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New book reconsiders the X factor

Dec 21, 2007 — by Eric Brown — from the LinuxDevices Archive
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O'Reilly has published a Power Tools book about the X Window System. Chris Tyler's X Power Tools purports to fill a void caused by the lack of recent books about the 20-year-old graphical interface, and it offers a special focus on Linux.

Tyler, a programmer and X Window-savvy Linux network administrator, presents the open-source graphical system anew in light of recent tech developments, says O'Reilly. As consumer electronics memory and processing power increases, embedded Linux developers are increasingly moving to X Window over lighter weight embedded graphics frameworks and windowing.

The book offers dozens of cross-referenced standalone articles on X Window tools and techniques, according to the publisher. Aimed at Unix/Linux system administrators, power users, and owners of self-administered systems, the book focuses primarily on Linux, but also offers notes on Solaris and FreeBSD implementations.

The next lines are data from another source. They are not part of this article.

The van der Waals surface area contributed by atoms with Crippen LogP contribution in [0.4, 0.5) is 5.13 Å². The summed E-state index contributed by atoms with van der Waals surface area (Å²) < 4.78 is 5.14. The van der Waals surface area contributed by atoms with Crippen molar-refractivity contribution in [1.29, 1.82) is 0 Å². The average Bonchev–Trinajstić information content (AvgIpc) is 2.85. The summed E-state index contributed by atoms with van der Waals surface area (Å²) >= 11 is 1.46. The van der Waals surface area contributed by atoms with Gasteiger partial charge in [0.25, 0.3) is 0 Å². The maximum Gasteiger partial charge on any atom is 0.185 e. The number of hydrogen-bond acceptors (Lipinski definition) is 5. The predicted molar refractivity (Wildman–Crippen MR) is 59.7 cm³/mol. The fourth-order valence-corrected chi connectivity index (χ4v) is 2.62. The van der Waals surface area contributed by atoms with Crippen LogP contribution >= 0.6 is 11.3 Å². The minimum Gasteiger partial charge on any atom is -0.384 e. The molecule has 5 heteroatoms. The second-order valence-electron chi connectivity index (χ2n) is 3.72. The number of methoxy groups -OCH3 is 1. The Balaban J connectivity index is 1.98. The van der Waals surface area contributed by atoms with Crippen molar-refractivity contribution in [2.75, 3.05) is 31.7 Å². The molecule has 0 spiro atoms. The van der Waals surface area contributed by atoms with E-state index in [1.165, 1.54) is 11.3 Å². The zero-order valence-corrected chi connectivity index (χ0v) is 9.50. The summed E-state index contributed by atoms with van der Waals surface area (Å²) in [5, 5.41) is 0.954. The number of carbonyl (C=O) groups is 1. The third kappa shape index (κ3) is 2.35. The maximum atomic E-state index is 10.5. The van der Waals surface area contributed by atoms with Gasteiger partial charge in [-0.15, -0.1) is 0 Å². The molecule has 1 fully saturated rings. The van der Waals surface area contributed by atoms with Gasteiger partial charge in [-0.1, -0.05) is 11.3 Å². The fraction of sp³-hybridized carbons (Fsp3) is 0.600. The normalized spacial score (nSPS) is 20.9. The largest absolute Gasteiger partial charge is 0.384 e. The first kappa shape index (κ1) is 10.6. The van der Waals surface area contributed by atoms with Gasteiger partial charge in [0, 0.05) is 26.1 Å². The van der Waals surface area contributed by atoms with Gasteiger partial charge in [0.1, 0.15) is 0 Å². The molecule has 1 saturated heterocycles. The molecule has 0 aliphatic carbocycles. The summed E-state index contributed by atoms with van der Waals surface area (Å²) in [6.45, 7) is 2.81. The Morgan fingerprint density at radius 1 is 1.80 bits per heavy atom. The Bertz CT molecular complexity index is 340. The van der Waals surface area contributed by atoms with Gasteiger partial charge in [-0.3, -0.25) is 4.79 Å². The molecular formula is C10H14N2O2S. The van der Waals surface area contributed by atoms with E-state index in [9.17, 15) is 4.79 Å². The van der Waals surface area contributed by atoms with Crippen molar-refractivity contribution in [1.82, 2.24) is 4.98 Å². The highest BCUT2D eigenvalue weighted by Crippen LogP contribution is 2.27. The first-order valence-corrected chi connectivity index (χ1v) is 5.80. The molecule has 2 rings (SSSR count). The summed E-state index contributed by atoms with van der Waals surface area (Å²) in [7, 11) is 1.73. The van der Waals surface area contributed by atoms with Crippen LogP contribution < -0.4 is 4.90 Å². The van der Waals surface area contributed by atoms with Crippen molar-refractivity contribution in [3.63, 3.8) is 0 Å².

Chris Tyler

Author Chris Tyler (pictured at right), who teaches at Seneca College, Toronto, said, “There has been a renaissance in X development, and there are far more users of the X Window System now than ever before — but absolutely no books on the topic! I wrote the book that I needed to read a few years ago.”

Written in O'Reilly's Power Tools format, X Power Tools provides a thorough overview of the windowing interface and also focuses on the following topics:

  • Changing a desktop's behavior with fonts, keyboard settings, and remote security
  • Using the utility programs distributed with X and other software to enhance it
  • Taking advantage of X's network transparency — the ability to display graphical applications on a remote machine
  • Using multiple monitors, building kiosks, and accessibility issues
  • Employing Virtual Network Computer (VNC) cross-platform display technology
  • X Window innovations and future trends

Availability

The 270-page X Power Tools is available for $40 at the O'Reilly site.


 
This article was originally published on LinuxDevices and has been donated to the open source community by QuinStreet Inc. Please visit LinuxToday.com for up-to-date news and articles about Linux and open source.

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